Accenture Survey Shows Executives are Cautiously Optimistic Regarding Future Mergers and Acquisitions

NEW YORK; May 30, 2002 Corporate executives are optimistic about companies’ willingness to participate in mergers and acquisitions this year, despite economic uncertainty and growing shareholder backlash to deals, according to an Accenture survey released today.

Almost 30 percent of the Fortune 1000 executives surveyed by Accenture, the world’s leading management consulting and technology services organization, said their companies’ appetite for mergers and acquisitions would increase during the next six months. More than 50 percent of those surveyed said this appetite would remain the same as the year before. Only 18 percent said it would decrease in 2002.

The survey also sought to identify the reasons for the success of mergers and acquisitions. While 86 percent of the executives surveyed said they are conducting rigorous pre-deal analyses, also known as strategic due diligence, half said poor identification of synergies and benefits between merging businesses are the primary reasons for the failure of M&A deals.

“Companies talk about the strategic rationale behind a deal but in reality, testing those hypotheses quickly gives way to discussions about deal structure and getting the deal done,” said Justin Jenk, partner in Accenture’s Strategy practice. “In other words, they focus on financial due diligence and historic data instead of focusing on future trends and the sources of future revenues.”

Mr. Jenk said strategic due diligence is fundamental to the success of any M&A deal, yet it appears that many companies fail to apply the appropriate resources and rigor to this aspect of transactions. According to the executives surveyed, 83 percent said they are not able to distinguish between the value levers of M&A deals.

Additionally, companies want to be diligent about both the strategy and execution of M&A deals, but not all companies can accomplish both. According to the survey, 11 percent of the executives surveyed said strategic integrity is the most important factor in accomplishing a successful merger or acquisition, while 20 percent said executional excellence is the key.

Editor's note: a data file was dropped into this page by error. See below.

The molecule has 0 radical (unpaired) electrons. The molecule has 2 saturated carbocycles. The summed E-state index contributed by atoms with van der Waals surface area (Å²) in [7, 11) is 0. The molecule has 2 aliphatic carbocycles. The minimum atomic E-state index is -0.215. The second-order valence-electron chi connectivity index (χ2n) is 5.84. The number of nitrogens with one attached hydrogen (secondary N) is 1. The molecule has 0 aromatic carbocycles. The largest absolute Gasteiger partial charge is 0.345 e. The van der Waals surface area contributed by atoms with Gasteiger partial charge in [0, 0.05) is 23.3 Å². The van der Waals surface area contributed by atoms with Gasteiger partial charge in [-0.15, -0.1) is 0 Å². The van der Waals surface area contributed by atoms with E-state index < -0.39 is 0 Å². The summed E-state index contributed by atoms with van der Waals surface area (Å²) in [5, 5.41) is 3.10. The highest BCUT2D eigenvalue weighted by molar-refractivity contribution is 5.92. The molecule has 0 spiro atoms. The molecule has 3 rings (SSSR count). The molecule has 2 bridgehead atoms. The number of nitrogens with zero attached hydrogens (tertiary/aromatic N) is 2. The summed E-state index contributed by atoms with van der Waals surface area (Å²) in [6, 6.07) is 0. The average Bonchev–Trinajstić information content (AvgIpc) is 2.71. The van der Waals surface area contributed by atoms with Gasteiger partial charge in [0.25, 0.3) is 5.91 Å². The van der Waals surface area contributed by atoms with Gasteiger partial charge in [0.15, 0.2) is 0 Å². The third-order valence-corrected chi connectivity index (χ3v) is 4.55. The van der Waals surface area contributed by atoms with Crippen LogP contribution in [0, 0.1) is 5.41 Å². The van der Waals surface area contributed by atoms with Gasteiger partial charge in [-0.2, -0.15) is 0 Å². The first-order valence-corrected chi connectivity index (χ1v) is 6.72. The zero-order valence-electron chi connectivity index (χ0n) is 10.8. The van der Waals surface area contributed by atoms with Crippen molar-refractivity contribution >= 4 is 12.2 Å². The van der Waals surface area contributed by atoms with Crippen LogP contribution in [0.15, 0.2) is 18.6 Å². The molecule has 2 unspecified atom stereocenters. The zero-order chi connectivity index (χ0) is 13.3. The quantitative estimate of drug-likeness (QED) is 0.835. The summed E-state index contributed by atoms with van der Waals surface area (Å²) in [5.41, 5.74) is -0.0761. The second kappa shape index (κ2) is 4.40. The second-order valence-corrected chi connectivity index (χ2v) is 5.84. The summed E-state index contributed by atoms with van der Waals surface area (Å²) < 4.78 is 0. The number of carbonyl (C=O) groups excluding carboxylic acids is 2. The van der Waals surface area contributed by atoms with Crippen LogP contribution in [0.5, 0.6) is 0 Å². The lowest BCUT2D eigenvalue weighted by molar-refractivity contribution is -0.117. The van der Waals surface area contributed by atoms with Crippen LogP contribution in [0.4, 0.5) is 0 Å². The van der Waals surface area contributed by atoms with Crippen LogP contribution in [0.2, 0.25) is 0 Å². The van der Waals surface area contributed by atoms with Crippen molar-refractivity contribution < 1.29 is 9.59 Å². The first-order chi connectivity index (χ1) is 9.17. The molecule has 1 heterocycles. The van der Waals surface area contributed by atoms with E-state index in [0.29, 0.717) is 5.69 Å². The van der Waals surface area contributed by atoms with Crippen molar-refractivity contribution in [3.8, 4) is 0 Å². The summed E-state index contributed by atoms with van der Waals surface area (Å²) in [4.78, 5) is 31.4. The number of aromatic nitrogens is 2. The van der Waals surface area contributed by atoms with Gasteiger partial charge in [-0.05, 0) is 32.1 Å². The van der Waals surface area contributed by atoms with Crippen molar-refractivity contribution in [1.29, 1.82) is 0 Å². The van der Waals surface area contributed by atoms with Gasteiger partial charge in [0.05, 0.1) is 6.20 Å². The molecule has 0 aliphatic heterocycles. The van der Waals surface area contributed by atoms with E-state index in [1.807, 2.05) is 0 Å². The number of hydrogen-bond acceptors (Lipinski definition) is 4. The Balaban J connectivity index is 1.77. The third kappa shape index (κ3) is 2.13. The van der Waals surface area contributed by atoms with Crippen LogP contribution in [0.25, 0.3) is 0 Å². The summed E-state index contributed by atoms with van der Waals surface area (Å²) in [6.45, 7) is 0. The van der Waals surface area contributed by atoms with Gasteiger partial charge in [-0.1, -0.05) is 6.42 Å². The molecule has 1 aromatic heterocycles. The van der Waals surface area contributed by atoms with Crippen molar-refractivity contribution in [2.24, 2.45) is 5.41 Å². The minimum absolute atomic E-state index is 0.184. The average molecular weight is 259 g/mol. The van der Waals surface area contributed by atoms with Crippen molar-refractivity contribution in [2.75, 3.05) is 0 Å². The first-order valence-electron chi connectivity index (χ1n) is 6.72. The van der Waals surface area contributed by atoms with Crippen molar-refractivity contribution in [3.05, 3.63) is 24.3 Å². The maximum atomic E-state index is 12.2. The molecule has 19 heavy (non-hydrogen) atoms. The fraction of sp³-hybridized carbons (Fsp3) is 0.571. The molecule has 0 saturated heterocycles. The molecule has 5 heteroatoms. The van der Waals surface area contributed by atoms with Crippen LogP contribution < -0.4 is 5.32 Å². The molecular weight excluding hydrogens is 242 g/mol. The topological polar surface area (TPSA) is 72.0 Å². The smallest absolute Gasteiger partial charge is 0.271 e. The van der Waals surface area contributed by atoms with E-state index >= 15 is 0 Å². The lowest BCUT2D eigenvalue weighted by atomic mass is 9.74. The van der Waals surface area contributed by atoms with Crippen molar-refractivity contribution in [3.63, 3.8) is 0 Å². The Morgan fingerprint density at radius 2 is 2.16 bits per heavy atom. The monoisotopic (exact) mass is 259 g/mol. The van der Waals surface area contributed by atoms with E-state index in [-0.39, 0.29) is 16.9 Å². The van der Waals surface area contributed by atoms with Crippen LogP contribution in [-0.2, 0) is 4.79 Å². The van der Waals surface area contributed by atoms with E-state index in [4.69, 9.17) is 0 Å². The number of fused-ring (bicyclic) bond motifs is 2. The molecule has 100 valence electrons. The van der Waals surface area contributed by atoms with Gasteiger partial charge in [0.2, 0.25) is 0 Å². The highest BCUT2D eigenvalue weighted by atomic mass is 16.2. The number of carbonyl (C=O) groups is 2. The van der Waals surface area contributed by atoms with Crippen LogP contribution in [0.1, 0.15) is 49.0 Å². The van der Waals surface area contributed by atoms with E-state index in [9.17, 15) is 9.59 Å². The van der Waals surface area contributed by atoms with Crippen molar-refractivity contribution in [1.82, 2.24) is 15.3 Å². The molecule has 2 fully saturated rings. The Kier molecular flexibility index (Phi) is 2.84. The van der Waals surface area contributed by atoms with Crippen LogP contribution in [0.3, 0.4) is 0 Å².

Accenture’s survey suggests that both are equally important. “Our analysis of specific industries leads us to conclude that those who understand that an effective strategy is as important as execution stand a better chance of succeeding in a deal,” Mr. Jenk said.

“True strategic due diligence requires companies to identify and test future value levers of deals prior to signing,” he said. “Acquirers should not only concentrate on past performance, but also be rigorous in their analysis of future sources of value for the combined companies.”

About the survey
Accenture conducted the survey in conjunction with Wirthlin Worldwide. Wirthlin’s periodic Executive Omnibus survey is designed to find out what the nation’s top corporate leaders think about the issues affecting business today. Executive Omnibus provides a comprehensive source of information about current attitudes of leading executives in Fortune 1000 companies, including CEOs, chairpersons, and executive vice presidents.

Wirthlin interviewed, by telephone, a representative sample of 150 of the leading executives in the Fortune 1000 in April 2002. A broad range of industries, services, locales, and sizes of companies are equally represented. Breakdowns of executive opinion by type of industry or service, geographic location, company size, level of executive and other variables help explain attitudes and behavior.

About Accenture
Accenture is the world’s leading management consulting and technology services organization. Through its network of businesses approach – in which the company enhances its consulting and outsourcing expertise through alliances, affiliated companies and other capabilities – Accenture delivers innovations that help clients across all industries quickly realize their visions. With more than 75,000 people in 47 countries, the company generated net revenues of $11.44 billion for the fiscal year ended August 31, 2001. Its home page is


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